Thursday, November 20, 2008

On Strykers

For every ten silly questions I get about the Army and being in Iraq ("Are there any hot chicks?" being the most practical), I get one good natured, serious question. One that keeps coming up is, "What is a Stryker?" I have a hard time answering that question if the person asking is not familar with military hardware. I usually describe it as a smaller tank (it isn't) or like an armored bus. More informed folks are satisfied with the answer of it being an APC (armored personnel carrier). But because it has only been in combat for five years, little is known about the Stryker outside of the military community. Hopefully I can shed just a little light on this.

Forward thinking propelled the Stryker into 21st century warfare. Its necessity rises from the philosophy that big, conventional tank-on-tank wars were a Cold War relic and unconventional, smaller wars were going to be all the rage. Egghead thinking prevailed if Iraq and Afghanistan are any indication.

The Stryker is an eight-wheeled armored infantry carrier specifically designed for urban conflict. Its thinner armor relative to the Bradley and Abrams Main Battle Tank gives it the mobility and speed needed to meet unconventional threats. Think blitzkrieg meets mujaheddin. Unlike the Brad and Abrams, the Stryker sits on top of eight huge tires, each capable of running completely flat. For defense, each Stryker is fitted with either a .50 cal machine gun or a Mk-19 grenade launcher, fed by linked grenades for automatic fire. The Mobile Gun System variant, in contrast, boasts a 105mm cannon. In combat, the armor can stand .50 cal fire but crumbles under the explosions of RPG fire. To combat this effect, a cage was built around the vehicle. Slat armor is just narrow enough to force the warhead to explode several feet from the Stryker, displacing deadly shrapnel.

Bottom center: Slat armor

The most common variant is the Infantry Carrying Vehicle, the kind I rode in for my entire enlistment. A vehicle commander guides the driver, the squad leader observes from the front, and two men in the back watch the flanks of the vehicle. With retrofitted armor, these positions leave the soldiers vulnerable from the neck up or the chest up, depending on the defilade. Inside, two benches seat three men on one side and four on the other. Situations on the ground dictated how many men could be crammed into a moving vehicle in combat. Seventeen fully armored men and one dog was the unofficial platoon record. Some have asked me what it's like to ride in a Stryker. Here's your answer:

Diehards of OPSEC, I hope you are pleased. I edited out our terp and super duper tech equipment. Credit goes to Dozer for the video. Shauu!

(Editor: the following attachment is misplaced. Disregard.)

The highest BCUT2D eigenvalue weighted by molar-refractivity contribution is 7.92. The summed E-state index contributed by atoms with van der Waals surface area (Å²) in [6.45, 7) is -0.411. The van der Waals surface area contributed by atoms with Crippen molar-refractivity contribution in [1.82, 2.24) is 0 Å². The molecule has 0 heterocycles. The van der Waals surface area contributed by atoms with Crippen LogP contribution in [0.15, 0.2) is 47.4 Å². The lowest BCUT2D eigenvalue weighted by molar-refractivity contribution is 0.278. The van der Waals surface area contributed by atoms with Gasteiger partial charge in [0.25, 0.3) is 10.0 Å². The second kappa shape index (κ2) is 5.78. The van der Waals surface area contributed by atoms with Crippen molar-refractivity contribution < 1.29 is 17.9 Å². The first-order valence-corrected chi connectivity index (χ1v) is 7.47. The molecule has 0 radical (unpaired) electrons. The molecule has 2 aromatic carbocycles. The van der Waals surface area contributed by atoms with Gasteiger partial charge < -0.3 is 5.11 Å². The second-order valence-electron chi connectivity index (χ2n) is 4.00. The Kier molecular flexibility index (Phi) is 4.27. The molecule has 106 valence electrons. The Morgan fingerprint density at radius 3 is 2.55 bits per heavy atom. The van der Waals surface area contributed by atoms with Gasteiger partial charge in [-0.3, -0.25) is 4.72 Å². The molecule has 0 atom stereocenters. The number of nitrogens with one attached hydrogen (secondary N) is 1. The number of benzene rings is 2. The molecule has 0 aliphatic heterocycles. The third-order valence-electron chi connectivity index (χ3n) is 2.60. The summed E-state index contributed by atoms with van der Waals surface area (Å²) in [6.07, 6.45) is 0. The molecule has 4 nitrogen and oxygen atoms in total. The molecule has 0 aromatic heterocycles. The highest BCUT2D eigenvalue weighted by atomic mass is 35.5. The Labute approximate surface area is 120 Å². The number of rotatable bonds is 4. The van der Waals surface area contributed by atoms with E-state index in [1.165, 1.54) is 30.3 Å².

When the Stryker was first in combat in 2003, pundits, analysts and dudes stuck in the 80s were falling over themselves to declare the Stryker a failure. In actuality, it has risen from a strange new vehicle to a must have in combat.

The Stryker is the only vehicle in the American arsenal capable of dropping a fully equipped squad onto an insurgent's doorstep, and it will do it quietly. My brigade earned the nickname Ghostriders in its first deployment for their ability to sneak into neighborhoods in the silence of night, nab potential bad guys and leave unnoticed. As a weapons platform, Strykers have the ability to have three barrels and a crew served weapon pointed at any direction at any given time.

Modern COIN doctrine requires that two Stryker brigades operate in Iraq at any given time. It's a testament to the ferocious tenacity of Stryker soldiers to bring the fight to the enemy at every turn. It's no coincidence that Strykers have led in nearly every major campaign since the invasion. From Tal Alfar and Mosul in 2003-2004, to Baghdad in 2006 and Diyala Province from 2007 to present, Strykers have been in the thick of it. In Baqubah, IEDs became such a nuisance that we only used the vehicles for infiltration and exfil. Still, we were able to subdue most of the city before reinforcements arrived months later. It is clear that it isn't only the Strykers that make a difference, but the soldiers inside of them. No fight was tougher in 2007 than the battle for Baqubah, and it was conducted with a minimal amount of vehicle support. The capital of al-Qaeda in Iraq was toppled by Stryker soldiers, never deterred over the loss of the vehicle itself.

Strykers are the future of the Army, if it isn't already clear. The days of tank-on-tank warfare are over, and no other unit is better prepared to fight a sustained battle than a Stryker brigade. Yet Strykers are hardly recognized for helping to turn the tide in Iraq despite the 3rd Stryker Brigade leading in both Baghdad and Diyala Province, places that were hotly contested by both American and insurgent forces for the past several years. If anything, the early critics of the Stryker can be finally silenced as it becomes the centerpiece of American counterinsurgency operations.